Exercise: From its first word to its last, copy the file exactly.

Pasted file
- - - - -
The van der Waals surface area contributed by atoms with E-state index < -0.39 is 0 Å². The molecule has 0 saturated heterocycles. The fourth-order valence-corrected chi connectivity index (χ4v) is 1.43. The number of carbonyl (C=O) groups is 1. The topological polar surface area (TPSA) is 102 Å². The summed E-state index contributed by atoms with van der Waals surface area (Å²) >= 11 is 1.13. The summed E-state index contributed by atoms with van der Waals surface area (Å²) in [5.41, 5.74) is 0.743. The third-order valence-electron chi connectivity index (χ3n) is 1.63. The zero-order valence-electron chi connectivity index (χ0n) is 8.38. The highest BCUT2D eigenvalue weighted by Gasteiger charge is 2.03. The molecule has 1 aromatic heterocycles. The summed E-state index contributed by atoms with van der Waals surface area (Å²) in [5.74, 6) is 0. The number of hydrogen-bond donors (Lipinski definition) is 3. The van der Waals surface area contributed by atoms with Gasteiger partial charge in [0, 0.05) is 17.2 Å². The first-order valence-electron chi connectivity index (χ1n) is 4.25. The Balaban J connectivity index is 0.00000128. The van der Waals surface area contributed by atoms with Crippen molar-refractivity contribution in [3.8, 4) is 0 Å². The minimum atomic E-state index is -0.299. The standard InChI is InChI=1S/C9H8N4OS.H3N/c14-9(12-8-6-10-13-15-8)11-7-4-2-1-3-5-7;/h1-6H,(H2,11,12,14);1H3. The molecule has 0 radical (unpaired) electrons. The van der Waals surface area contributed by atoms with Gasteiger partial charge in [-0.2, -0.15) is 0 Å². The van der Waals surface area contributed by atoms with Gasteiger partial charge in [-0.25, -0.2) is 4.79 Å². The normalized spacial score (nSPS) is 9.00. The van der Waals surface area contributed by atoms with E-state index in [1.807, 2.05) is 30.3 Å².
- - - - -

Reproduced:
The van der Waals surface area contributed by atoms with E-state index < -0.39 is 0 Å². The molecule has 0 saturated heterocycles. The fourth-order valence-corrected chi connectivity index (χ4v) is 1.43. The number of carbonyl (C=O) groups is 1. The topological polar surface area (TPSA) is 102 Å². The summed E-state index contributed by atoms with van der Waals surface area (Å²) >= 11 is 1.13. The summed E-state index contributed by atoms with van der Waals surface area (Å²) in [5.41, 5.74) is 0.743. The third-order valence-electron chi connectivity index (χ3n) is 1.63. The zero-order valence-electron chi connectivity index (χ0n) is 8.38. The highest BCUT2D eigenvalue weighted by Gasteiger charge is 2.03. The molecule has 1 aromatic heterocycles. The summed E-state index contributed by atoms with van der Waals surface area (Å²) in [5.74, 6) is 0. The number of hydrogen-bond donors (Lipinski definition) is 3. The van der Waals surface area contributed by atoms with Gasteiger partial charge in [0, 0.05) is 17.2 Å². The first-order valence-electron chi connectivity index (χ1n) is 4.25. The Balaban J connectivity index is 0.00000128. The van der Waals surface area contributed by atoms with Crippen molar-refractivity contribution in [3.8, 4) is 0 Å². The minimum atomic E-state index is -0.299. The standard InChI is InChI=1S/C9H8N4OS.H3N/c14-9(12-8-6-10-13-15-8)11-7-4-2-1-3-5-7;/h1-6H,(H2,11,12,14);1H3. The molecule has 0 radical (unpaired) electrons. The van der Waals surface area contributed by atoms with Gasteiger partial charge in [-0.2, -0.15) is 0 Å². The van der Waals surface area contributed by atoms with Gasteiger partial charge in [-0.25, -0.2) is 4.79 Å². The normalized spacial score (nSPS) is 9.00. The van der Waals surface area contributed by atoms with E-state index in [1.807, 2.05) is 30.3 Å².